Afflictions and assurance. David’s psalm is a realistic reflection on his own life and a sober reminder that we are not immune from struggles and painful experiences. He faced not only the rebellion of his son, Absalom, but also the desertion of many others (2 Sam 15:12). Critics would have us believe there is no hope when God apparently cannot help us in our adversity (v.2). “It is the most bitter of all afflictions to be led in fear that there is no help for us in God.” Yet, David did not give up hope, knowing God would protect him. He could sleep at night knowing God was his deliverer who destroyed his enemies and blessed those who trusted in him (v.5-8). Very early in his pastorate in London, Spurgeon faced vehement criticism from the secular media who regarded him as a charlatan due to his young age and lack of theological training. Religious media also attached him because of his theological beliefs and his concern to see people come to Christ. In response, Spurgeon’s “strongest reply to them was the glory of the gospel that he preached.” We too can rest in God and depend on all the resources of his grace which he avails for us. He has the final word.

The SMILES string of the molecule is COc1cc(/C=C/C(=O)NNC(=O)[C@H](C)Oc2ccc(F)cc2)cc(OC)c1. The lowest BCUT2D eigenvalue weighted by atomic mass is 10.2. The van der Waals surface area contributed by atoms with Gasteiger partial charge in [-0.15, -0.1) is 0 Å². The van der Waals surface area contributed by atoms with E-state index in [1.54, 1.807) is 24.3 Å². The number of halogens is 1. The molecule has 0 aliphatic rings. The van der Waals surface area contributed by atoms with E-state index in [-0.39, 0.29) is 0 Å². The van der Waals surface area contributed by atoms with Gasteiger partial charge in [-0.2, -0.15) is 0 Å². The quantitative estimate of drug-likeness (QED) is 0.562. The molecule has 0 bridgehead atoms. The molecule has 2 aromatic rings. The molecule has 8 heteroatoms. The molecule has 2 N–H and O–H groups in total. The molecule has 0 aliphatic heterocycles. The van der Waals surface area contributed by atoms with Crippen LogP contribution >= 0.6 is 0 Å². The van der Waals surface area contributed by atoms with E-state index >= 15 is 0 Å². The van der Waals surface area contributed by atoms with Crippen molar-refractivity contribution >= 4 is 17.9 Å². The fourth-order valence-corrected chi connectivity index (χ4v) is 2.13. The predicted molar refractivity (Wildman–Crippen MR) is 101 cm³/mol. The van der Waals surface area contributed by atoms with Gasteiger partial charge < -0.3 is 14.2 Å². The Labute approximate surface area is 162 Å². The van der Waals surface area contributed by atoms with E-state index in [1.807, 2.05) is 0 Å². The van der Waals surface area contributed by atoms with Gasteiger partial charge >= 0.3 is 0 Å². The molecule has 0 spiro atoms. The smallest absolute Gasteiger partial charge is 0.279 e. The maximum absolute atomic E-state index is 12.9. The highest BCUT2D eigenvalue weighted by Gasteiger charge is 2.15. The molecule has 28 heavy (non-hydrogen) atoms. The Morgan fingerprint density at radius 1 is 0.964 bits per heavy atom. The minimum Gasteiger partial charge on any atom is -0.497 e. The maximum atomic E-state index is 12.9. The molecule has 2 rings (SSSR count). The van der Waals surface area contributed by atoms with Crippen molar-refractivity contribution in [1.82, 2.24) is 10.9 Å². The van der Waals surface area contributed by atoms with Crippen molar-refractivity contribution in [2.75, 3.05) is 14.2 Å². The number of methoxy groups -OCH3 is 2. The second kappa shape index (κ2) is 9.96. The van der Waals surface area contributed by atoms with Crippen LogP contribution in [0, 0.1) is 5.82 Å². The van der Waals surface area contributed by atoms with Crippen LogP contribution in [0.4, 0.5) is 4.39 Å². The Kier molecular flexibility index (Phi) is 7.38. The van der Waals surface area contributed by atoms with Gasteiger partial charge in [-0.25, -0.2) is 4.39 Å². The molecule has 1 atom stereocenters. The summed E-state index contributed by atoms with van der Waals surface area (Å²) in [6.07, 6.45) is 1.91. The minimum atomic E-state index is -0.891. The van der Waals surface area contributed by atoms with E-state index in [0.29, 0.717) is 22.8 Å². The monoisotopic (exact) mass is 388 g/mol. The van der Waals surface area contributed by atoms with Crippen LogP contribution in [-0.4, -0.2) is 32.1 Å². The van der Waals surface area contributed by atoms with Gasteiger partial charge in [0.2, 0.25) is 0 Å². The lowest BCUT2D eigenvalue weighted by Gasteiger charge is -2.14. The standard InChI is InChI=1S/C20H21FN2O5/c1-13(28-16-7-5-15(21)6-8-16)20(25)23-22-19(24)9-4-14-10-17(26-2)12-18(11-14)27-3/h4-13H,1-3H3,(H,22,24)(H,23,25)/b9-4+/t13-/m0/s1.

The Psalms for Everyday Living. By David J. McKinley – used with permission
3 Month Reading Plan - Psalms 1-3